Monday, August 1, 2016

"Infinity, Cosmos, and Panentheism in Nicholas of Cusa" (Reflections on a post from Imago Futura blog + a great number of links)

 The world has its center everywhere and its circumference nowhere, for its circumference and center is God, who is everywhere and nowhere. - Nicholas of Cusa (1401-1464)

Austin Roberts / Imago Future blog has an interesting post up introducing Nicholas of Cusa for those who are unfamiliar with him, HERE. It's similar in nature to my "philosopher profile" posts that I used to do (I only ever covered Paul Weiss, Nicholas Rescher, and with the help of Bryan from Speculum Criticum blog, Justus Buchler.  In the future - if ever time I'd certainly like to do John William Miller, Wilfred Sellars, and perhaps Brand Blanshard). But Austin's post is a really good read.  So do check it out.

The main thought that I had from reading his post was just how important the concept of infinity is to panentheism. This plays out not only in Cusa, but in the likes of Plato, Schelling, Peirce, Hegel, Hartshorne, Whitehead, Emerson, James, and Coleridge, to name but only a few.  With respect to Scholastic (classical) metaphysical theology one may wish to consult John Scottus Eriugena (one of my favorite Medieval philosophers in addition to Duns Scotus) or in same vein but from the twentieth century and with a Heideggerean-Schellingean twist, the Jesuit philosophical-theologian Erich Przywara and his (finally translated and published) Analogia Entis: Metaphysics - Original Structure and Universal Rhythm.

Regarding panentheism, there really are two books essential for learning that term's meaning.  The first is Philosophers Speak of God edited by Reese and Hartshorne.  This book is pretty much the gold standard for understanding the logically possible varieties of pantheism and panentheism and provides a detailed history.  The second is Panentheism: The Other God of the Philosophers - From Plato to the Present by John W. Cooper.  This is abit less technical but still very good because it is for the generalist and can be informative as an introduction.

Some penultimate statements of the panentheistic viewpoint would of course be Whitehead's Process and Reality, Hartshorne's The Divine Relativity, Schelling's Ages of the World, or less known, Samuel Alexander's Space, Time, and Deity. Even Plato's Timaeus has panentheistic elements (see the book Plato's Cosmology for example) which essentially sets stage.

The term “panenetheism” literally means “all-in-God-ism,” or the Greek-English translation of the German term Allingottlehere, the doctrine that “all is in God.” Karl Krause introduced the term to update and describe the philosophies of Schleiermacher, Schelling, and Hegel.

Later, “panentheism” came into common usage in the twentieth-century and was popularized by Hartshorne to describe his own philosophy, but also that of Whitehead's. Process philosophers usually take panentheism to mean, as Michael Raposa has put it in describing Peirce's God (and also Schelling's):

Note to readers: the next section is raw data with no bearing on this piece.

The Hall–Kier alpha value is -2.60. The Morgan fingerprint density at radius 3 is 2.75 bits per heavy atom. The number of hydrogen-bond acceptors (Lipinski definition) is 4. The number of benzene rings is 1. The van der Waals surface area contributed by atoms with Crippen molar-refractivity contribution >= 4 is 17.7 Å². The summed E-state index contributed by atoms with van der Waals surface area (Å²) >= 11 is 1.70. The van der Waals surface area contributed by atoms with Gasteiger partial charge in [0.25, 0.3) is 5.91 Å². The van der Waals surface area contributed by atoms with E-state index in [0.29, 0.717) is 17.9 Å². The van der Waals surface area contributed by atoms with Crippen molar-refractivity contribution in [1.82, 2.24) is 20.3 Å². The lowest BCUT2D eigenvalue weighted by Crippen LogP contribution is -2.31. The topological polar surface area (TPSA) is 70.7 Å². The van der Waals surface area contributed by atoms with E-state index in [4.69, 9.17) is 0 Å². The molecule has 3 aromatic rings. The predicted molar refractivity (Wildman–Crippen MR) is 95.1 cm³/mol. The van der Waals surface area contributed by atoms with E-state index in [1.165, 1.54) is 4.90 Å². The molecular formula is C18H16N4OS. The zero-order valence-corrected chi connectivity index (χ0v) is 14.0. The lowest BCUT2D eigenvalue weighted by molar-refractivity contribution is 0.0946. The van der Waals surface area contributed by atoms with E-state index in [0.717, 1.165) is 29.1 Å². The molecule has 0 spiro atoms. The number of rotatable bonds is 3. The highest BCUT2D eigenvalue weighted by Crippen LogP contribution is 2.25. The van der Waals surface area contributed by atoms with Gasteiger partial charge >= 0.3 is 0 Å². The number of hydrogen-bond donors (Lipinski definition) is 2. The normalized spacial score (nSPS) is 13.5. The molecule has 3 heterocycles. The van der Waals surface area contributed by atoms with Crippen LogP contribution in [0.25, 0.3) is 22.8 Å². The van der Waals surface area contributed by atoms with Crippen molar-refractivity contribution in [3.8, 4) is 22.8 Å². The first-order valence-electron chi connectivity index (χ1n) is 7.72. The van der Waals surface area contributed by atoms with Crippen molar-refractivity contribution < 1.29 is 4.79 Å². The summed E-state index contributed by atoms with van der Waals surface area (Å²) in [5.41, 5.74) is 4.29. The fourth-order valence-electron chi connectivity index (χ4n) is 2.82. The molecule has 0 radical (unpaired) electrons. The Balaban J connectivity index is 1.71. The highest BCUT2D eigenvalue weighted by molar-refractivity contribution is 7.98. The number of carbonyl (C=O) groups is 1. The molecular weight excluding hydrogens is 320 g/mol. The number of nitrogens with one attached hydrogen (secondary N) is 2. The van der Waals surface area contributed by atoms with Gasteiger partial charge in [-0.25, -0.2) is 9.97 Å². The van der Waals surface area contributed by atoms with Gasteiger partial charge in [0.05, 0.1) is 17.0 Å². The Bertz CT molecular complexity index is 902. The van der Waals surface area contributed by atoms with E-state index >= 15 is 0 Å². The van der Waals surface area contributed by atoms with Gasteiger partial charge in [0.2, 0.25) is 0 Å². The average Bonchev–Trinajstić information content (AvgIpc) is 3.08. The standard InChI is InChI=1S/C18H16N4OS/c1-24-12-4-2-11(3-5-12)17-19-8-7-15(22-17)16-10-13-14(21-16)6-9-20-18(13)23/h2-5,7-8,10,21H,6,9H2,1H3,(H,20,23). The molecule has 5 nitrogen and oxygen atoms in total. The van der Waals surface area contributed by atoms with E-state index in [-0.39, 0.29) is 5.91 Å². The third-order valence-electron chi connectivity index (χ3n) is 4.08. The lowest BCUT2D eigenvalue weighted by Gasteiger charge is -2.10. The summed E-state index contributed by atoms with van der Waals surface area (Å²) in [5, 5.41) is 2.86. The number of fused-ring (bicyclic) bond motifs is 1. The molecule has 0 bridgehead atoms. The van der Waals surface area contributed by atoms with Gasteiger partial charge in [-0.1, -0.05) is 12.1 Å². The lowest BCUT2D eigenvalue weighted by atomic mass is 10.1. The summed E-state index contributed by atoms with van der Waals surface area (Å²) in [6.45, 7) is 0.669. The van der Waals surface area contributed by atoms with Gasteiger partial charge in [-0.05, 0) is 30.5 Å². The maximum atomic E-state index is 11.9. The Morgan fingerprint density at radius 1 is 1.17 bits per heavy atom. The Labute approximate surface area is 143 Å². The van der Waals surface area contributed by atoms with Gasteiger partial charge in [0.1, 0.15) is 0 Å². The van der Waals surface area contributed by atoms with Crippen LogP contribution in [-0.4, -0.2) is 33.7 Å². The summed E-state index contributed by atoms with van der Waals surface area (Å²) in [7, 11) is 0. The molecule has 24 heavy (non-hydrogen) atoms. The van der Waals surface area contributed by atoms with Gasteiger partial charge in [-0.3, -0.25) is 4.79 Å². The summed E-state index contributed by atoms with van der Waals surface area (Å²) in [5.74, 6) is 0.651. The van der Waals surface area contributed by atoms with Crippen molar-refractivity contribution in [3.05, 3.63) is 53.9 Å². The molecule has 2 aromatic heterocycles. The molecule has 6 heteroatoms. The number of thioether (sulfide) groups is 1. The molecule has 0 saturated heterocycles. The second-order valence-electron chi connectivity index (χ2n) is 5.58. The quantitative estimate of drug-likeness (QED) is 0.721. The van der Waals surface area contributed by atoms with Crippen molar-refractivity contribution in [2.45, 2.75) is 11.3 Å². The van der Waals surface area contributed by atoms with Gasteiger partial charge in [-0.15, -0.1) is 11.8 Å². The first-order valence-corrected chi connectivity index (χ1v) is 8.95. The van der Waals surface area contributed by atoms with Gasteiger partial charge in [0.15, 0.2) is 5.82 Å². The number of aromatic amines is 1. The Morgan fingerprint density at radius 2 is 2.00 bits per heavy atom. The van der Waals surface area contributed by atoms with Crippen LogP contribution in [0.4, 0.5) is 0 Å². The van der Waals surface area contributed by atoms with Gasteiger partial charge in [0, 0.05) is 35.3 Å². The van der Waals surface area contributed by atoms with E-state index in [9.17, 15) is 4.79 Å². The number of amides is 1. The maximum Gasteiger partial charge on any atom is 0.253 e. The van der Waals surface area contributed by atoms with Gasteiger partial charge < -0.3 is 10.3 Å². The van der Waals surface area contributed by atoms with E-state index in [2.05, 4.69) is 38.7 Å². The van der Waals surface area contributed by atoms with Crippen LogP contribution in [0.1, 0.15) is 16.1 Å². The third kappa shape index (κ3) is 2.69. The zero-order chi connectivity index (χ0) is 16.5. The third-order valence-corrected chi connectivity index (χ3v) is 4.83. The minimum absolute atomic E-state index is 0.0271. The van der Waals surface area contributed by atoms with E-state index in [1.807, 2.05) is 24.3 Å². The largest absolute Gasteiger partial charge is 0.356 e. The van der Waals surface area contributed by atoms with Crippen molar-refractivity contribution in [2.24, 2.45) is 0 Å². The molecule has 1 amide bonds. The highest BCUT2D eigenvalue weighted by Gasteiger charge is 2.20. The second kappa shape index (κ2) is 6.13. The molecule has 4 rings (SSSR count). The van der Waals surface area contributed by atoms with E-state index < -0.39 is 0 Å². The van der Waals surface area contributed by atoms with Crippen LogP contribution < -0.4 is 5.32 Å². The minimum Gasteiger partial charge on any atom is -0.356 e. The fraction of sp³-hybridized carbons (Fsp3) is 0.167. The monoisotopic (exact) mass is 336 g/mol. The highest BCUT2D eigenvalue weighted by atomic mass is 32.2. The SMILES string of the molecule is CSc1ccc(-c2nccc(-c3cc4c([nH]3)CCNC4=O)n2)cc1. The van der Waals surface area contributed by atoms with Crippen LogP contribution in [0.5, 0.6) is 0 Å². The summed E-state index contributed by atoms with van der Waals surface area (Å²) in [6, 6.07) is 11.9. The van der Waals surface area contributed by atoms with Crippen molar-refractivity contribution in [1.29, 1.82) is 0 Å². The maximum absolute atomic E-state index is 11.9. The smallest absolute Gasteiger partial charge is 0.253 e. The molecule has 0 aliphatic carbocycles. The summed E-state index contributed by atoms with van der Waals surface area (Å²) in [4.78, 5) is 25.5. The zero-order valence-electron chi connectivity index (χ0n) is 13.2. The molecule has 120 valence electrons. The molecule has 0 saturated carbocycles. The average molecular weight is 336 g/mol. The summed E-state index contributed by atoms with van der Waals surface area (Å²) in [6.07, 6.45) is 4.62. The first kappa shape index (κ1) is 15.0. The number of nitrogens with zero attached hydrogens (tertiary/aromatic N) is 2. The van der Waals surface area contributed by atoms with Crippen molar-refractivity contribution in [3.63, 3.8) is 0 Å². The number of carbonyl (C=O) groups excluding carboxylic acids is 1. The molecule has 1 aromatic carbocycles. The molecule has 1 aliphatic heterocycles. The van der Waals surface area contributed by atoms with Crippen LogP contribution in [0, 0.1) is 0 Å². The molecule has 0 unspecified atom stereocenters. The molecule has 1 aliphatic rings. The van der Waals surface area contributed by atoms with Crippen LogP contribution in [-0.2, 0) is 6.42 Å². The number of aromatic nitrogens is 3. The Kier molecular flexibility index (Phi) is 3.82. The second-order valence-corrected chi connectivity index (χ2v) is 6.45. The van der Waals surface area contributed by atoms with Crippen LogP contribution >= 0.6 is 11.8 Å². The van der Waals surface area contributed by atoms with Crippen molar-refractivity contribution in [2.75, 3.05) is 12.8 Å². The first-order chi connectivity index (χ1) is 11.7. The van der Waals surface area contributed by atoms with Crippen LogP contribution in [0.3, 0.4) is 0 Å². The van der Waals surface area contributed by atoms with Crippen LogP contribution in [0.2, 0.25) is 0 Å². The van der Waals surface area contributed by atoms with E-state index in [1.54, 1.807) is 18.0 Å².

"One who views the world as being included in but not exhaustive of the divine reality. Such a view neither undermines the doctrine of creation nor collapses the distinction between God and the universe."
The panentheistic viewpoint is one main pillar in my ecotheological view as to how all of cosmos can be found sacred, whether the smallest of seed or the most distant star.  It supports a deanthropocentric view of divine reality in that, if God is "everywhere and nowhere," then no one species or form of existence is center.  All is equally non-center given the nature of the infinite, yet center in axiological value both in depth and breadth. I do not see this as a "leveling" down of all things human but only a "bringing up" to the same level of value and importance whatever has achieved being - human and nonhuman alike.  From an ecotheological perspective this enables one to consider the reality of sacredness for plant and non-human animal as well.  Many years ago I hinted to this in my post HERE "Do Animals Grieve?" (from October 2011, which still seems to be a very popular post all of these years later, initially linked by Graham Harman). One might also see my more recent post "Animal Theology," HERE.

In considering infinity but also with respect to the logic of theism a few years ago I ran a reading group that we decided to call "Philosophical Perspectives on Infinity."  Two very helpful books for that were A.W. Moore's The Infinite and the more analytical Philosophical Perspectives on Infinity by Graham Oppy. I'd also recommend the fantastic text The Logic of Theism and THIS MP3 lecture (24MB) by Kevin Staley (Saint Anselm College) on unifying classical and neo-classical accounts of divinity, including perfection and infinity, which mentions Hartshorne in connection to Cusa.

If readers of my blog are interested to read After Nature posts with similar content to that of Austin's post on Cusa, please see the below which discuss infinity and panentheism in some measure or another: